The fact that the book is aimed at an American Modern Orthodox audience does not just solve issues, it also raised a few of its own. By way of example, there were two translations that struck me as being very problematic (against the background of an otherwise excellent and readable translation throughout). The first essay translates the word “רציונליות,” in context of the practice of putting non-verbal experience into words, as “rationalism” when it should be “rationality.” What makes this worth pointing out is that “rationalism” has specific connotations in the American Modern Orthodox community where “rationalism” immediately recalls “rationalist judaism” and specific positions on issues of Torah and science. Whether “רציונליות” should be translated as “rationalism” or “rationality” might be debatable in the abstract, but for this audience it becomes obvious and important to translate it as “rationality.”

A second translation issue is the translation of the word freier (פראייר) as “gull.” The word freier, roughly referring to a person who lets themselves get taken advantage of, is so central in Israeli culture that it has its own Hebrew wikipedia page. The word “gull” (the noun form of “gullible”), on the other hand, peaked in popularity in 1922 and has been in steady decline since 1963, to the point where I had to look it up when I read it. While the best translation of the word could be debated (I like “loser”), translating a culturally important term with one that is culturally non-existent is incredibly problematic (it’s worth noting that this seems to have been a change made by a later editor rather than the original translator).

 

This handful of critiques should not overshadow how grateful I am that Maggid decided to publish this translation. I’ve spent the last few years deeply immersed in the writings of Rav Shagar, and I think they have a lot to offer the English speaking world of American Jewry. The selection of essays in Faith Shattered and Restored is broad, and touches on many of Rav Shagar’s most unique ideas, including his head-on tackling of relativism and his embrace of science-fiction literature as a new mythology that provides a mystical, almost messianic, reading experience. It includes his unique understanding of bitahon as a sense of security that in reality secures nothing (for more on this, see my translation of one of his Purim derashot), and a fascinating proposal regarding the role of the Jews in the global order of nations. It does not include his extensive discussions and critiques of Zionism and the modern state of Israel, but that is understandable for a book aimed at an American audience. Taken as a whole, the book is not perfect, but it is a good start, and I hope to see more translated volumes of Rav Shagar’s writings in the future.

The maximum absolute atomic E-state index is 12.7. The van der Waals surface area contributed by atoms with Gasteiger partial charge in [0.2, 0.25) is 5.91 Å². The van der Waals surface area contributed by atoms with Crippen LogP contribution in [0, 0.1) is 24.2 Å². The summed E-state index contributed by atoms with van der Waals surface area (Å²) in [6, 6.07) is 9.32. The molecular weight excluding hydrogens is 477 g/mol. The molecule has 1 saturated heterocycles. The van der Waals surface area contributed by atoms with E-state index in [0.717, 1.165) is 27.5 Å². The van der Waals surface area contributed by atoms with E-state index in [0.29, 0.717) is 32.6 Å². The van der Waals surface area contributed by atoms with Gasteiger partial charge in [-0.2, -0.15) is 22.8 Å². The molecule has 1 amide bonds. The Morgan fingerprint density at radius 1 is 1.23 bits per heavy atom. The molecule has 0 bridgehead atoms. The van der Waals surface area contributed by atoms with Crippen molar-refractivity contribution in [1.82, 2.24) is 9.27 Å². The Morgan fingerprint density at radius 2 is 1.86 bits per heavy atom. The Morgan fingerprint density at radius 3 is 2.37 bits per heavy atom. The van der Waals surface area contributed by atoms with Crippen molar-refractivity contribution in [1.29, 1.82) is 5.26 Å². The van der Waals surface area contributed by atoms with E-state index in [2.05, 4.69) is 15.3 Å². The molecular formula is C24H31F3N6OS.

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Realpolitik in Jerusalem – Dov Zakheim’s “Nehemiah”

Dov Zakheim’s Nehemiah: Statesman and Sage, the latest in Maggid Books’ series of studies in Tanakh, presents the reader with a vivid and relatable picture of the life and times of one of Judaism’s forgotten leaders. Despite being the main character of a book of Tanakh, and the source of its name, the average Jew has little knowledge of who Nehemiah was or what he did. Unfortunately, this isn’t is a problem that can be fixed just by people reading the biblical book of Nehemiah. The biblical text gives only small, often cryptic, windows into Nehemiah’s life, with mysterious gaps throughout. It is into these gaps that Dov Zakheim steps, bringing with him not only knowledge of the biblical text and commentators, medieval and modern, but also his extensive familiarity with politics and statecraft. This is the real “value-add” of Zakheim’s Nehemiah. Having served as both Under Secretary and Deputy Under Secretary of Defense in the United States government, Zakheim has a comprehensive background in the practical aspects of governmental politics. He draws out and explicates the political background lying behind Nehemiah’s actions and interactions throughout the biblical text.

As the book of Nehemiah is often completely silent on these matters, much of Zakheim’s explanations are unavoidably speculative. However, this just emphasizes how necessary this process is, as without this speculation there would be so much missing from the story. Zakheim’s reasoned filling-in of the narrative creates a continuous and comprehensible story for his readers to follow. There are times, however, where it seems like he leans too hard on modern political realities in a way that leads to anachronism. Not every situation from Persian-ruled Judea will have an exact parallel in the history of contemporary Israel and the West. Zakheim’s readings of the biblical narrative sometimes therefore obscure as much as they illuminate. By and large, however, Zakheim’s readings seem to be faithful and helpful representations of the biblical Nehemiah.